DSP Shows presents Rubblebucket returning to Asbury Hall with Dante Elephante opening the show!
Tickets: On Sale Fri 7/28 10a – $27.50 advance, $32 day of show General Admission Standing
7pm Doors, 8pm Show
“I’ve been coming a thousand years / you could call me the endless fuck,” goes the memorable opening line of Rubblebucket’s Earth Worship, a groove-forward, joyously layered collection of songs which work to dissolve the imaginary lines between the natural world and its human inhabitants. The prolific group’s newest record, it’s an album with renewed shimmer, showcasing Rubblebucket’s intricately sparkling beats, hushed-yet-hooky vocals, and irresistible melodic complexity—a celebration of togetherness, environmental curiosity, and the pleasure in doing what you love.
Kalmia Traver and Alex Toth, the group’s front persons, co-writers and co-producers, first began a friendship as jazz students at the University of Vermont. Soon after, they formed Rubblebucket, using the project to delve into pop, funk, dance and psychedelia; performances have spanned Bonnaroo to Glastonbury to their self-curated Dream Picnic Festival, and they’ve collaborated with kindred genre-blenders including Arcade Fire and Scissor Sisters’ Jake Shears. But before their musical relationship, Traver and Toth initially bonded over another shared passion: the two were part of UVM’s Sustainable Community Development program.
Rubblebucket recorded a significant portion of Earth Worship at their homes, tracking Juno 60, Yamaha DX7, flugelhorn, trumpet and saxophones—all atop an electric bass and percussion-heavy production template Toth devised to evoke his vision of disco. In March 2021, the group moved to the Catskills’ Spillway Sound alongside their live band: bassist Ryan Dugre, trumpeter and keyboardist Sean Smith, and drummer Jeremy Gustin, who incorporated chopsticks into his playing to produce otherworldly beats. They reunited with beloved engineer Eli Crews (Tune-Yards, Deerhoof), whose keen taste for Russian drum machines and unusual microphones brought multidimensionality to overdubs like timpani and cassette-processed horns. After eight days of studio bliss, it felt difficult to return to reality. “We had so much fun and it was super inspiring, but it was Alex and I back in a pressure cooker,” says Traver. The duo realized they had to unlearn old patterns in their working relationship, and over the next 10 months, they developed a new language for mediation and repairing creative boundaries—which helped them round Earth Worship’s final corner. Mix engineer Claudius Mittendorfer (Parquet Courts, Weezer) brought striking finishing touches to the record, much to the band’s delight. “It’s a cool way to let go,” says Toth. “The music’s not done when Kal and I are done.”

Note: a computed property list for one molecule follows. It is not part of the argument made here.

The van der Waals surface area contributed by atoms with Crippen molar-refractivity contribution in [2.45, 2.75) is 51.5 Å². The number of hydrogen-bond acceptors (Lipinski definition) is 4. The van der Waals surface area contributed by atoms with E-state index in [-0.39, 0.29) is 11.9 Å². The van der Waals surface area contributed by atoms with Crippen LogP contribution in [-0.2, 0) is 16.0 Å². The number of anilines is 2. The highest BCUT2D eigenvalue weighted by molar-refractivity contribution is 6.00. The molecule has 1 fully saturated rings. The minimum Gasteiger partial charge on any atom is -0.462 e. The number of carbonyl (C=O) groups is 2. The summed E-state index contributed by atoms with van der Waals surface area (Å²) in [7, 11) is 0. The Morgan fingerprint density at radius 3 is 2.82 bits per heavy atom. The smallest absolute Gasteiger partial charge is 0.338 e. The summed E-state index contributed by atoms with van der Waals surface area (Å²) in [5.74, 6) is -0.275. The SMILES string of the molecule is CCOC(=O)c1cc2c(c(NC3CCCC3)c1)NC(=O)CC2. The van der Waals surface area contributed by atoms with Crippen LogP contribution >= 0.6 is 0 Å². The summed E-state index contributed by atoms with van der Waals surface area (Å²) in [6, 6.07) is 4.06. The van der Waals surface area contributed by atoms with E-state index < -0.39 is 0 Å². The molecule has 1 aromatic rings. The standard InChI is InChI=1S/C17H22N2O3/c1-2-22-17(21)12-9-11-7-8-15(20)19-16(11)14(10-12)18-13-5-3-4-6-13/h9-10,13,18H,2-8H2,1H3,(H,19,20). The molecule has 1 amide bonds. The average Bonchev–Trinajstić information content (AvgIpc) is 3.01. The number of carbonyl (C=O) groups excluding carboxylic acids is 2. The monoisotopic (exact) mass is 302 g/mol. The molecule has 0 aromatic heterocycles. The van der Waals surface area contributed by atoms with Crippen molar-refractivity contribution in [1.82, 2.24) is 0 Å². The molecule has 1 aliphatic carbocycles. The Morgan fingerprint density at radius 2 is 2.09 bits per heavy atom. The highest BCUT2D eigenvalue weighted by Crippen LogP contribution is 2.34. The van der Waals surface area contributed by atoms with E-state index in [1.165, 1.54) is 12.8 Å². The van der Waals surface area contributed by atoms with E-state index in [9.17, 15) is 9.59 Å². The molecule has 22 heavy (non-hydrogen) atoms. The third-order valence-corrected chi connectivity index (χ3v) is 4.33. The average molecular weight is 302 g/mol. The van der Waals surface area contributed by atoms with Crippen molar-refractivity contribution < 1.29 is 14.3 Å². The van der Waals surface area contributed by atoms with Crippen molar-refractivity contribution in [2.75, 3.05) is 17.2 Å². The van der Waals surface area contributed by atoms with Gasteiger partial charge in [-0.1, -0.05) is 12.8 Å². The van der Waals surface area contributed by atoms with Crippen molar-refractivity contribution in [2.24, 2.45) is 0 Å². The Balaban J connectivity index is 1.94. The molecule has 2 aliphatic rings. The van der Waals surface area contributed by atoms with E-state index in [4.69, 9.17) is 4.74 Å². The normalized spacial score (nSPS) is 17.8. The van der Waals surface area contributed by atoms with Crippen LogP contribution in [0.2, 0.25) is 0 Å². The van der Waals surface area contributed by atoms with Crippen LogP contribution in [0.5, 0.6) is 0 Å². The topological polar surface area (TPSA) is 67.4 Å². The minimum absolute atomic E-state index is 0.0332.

Levity is unmistakable on opening track and lead single “Earth Worship,” on which Traver embodies the timeless lust of our planet’s entanglement with humanity over outer space synths and thundering toms. On “Geometry,” Rubblebucket uses no wave guitars and bursts of saxophones to deliver an impressionistic narrative about being trapped in a painting; “Let’s make geometry,” goes the sunny chorus—a cherished sentiment about the resilience of the collaborators’ friendship. “Cherry Blossom,” an addictively catchy blend of warbling keys, soft horns, and sugared piano, sees Rubblebucket’s singers in octave-stretched unison—one of their most unique vocal collaborations yet, as they attempted to copy each others’ inflections across over fifty takes. “You look exactly like a cherry blossom / life is full of paradoxes,” goes one triumphant verse by Toth; “It melds the object and the subject in a way that takes my breath away,” says Traver.
“Back in the day, Rubblebucket was so confusing for me,” explains Toth. “We’re interested in so many things musically. But to have no set bumpers is torturous.” Both artists agree that their extra-Rubblebucket outlets have allowed them to explore their tastes in a way that leaves them rejuvenated, better prepared for the singular beauty of their collaboration with one another. “The process, to me, is what the album is about. The songs are just an artifact,” Traver effuses. Earth Worship uses vibrant sound and glorious harmony to worship our planet and the people who live on it—in Rubblebucket’s world, those two concepts aren’t so different.
Dante Elephante opens the show! Dante Elephante is based out of Santa Barbara, CA. Released German Aquatics in 2013 & Anglo-Saxon Summer (Produced by Jonathan Rado) in 2015 via Lolipop Records. Rare Attractions was released digitally in the summer of 2018.
Dante Elephante’s new album, “Mid-Century Modern Romance” was released on January 8th, 2020 via Born Losers Records.
Dante Elephante has toured the entire US from 2016-present, and has supported acts such as The Orwells, Summer Salt, Hunny, Japanese Breakfast, Awolnation, Cold War Kids, and more.